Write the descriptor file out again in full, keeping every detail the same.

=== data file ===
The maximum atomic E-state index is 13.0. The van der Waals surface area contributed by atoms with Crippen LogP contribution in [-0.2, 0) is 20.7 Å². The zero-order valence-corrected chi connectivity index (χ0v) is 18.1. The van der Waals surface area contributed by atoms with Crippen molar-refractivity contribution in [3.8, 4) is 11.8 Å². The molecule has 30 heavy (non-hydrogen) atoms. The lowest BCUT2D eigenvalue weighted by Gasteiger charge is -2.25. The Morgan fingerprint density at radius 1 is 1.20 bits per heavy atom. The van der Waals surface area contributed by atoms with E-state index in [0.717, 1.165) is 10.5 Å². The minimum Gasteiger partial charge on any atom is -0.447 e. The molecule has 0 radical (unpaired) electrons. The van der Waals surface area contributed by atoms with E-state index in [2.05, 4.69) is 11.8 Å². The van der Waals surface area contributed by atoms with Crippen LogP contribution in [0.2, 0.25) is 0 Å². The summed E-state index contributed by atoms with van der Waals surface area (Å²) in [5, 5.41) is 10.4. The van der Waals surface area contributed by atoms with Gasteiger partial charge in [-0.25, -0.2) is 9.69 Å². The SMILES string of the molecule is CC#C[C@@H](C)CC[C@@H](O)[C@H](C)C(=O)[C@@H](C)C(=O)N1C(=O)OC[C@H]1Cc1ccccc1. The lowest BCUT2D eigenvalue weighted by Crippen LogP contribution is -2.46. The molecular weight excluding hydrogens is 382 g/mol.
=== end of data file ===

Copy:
The maximum atomic E-state index is 13.0. The van der Waals surface area contributed by atoms with Crippen LogP contribution in [-0.2, 0) is 20.7 Å². The zero-order valence-corrected chi connectivity index (χ0v) is 18.1. The van der Waals surface area contributed by atoms with Crippen molar-refractivity contribution in [3.8, 4) is 11.8 Å². The molecule has 30 heavy (non-hydrogen) atoms. The lowest BCUT2D eigenvalue weighted by Gasteiger charge is -2.25. The Morgan fingerprint density at radius 1 is 1.20 bits per heavy atom. The van der Waals surface area contributed by atoms with E-state index in [0.717, 1.165) is 10.5 Å². The minimum Gasteiger partial charge on any atom is -0.447 e. The molecule has 0 radical (unpaired) electrons. The van der Waals surface area contributed by atoms with E-state index in [2.05, 4.69) is 11.8 Å². The van der Waals surface area contributed by atoms with Crippen LogP contribution in [0.2, 0.25) is 0 Å². The summed E-state index contributed by atoms with van der Waals surface area (Å²) in [5, 5.41) is 10.4. The van der Waals surface area contributed by atoms with Gasteiger partial charge in [-0.25, -0.2) is 9.69 Å². The SMILES string of the molecule is CC#C[C@@H](C)CC[C@@H](O)[C@H](C)C(=O)[C@@H](C)C(=O)N1C(=O)OC[C@H]1Cc1ccccc1. The lowest BCUT2D eigenvalue weighted by Crippen LogP contribution is -2.46. The molecular weight excluding hydrogens is 382 g/mol.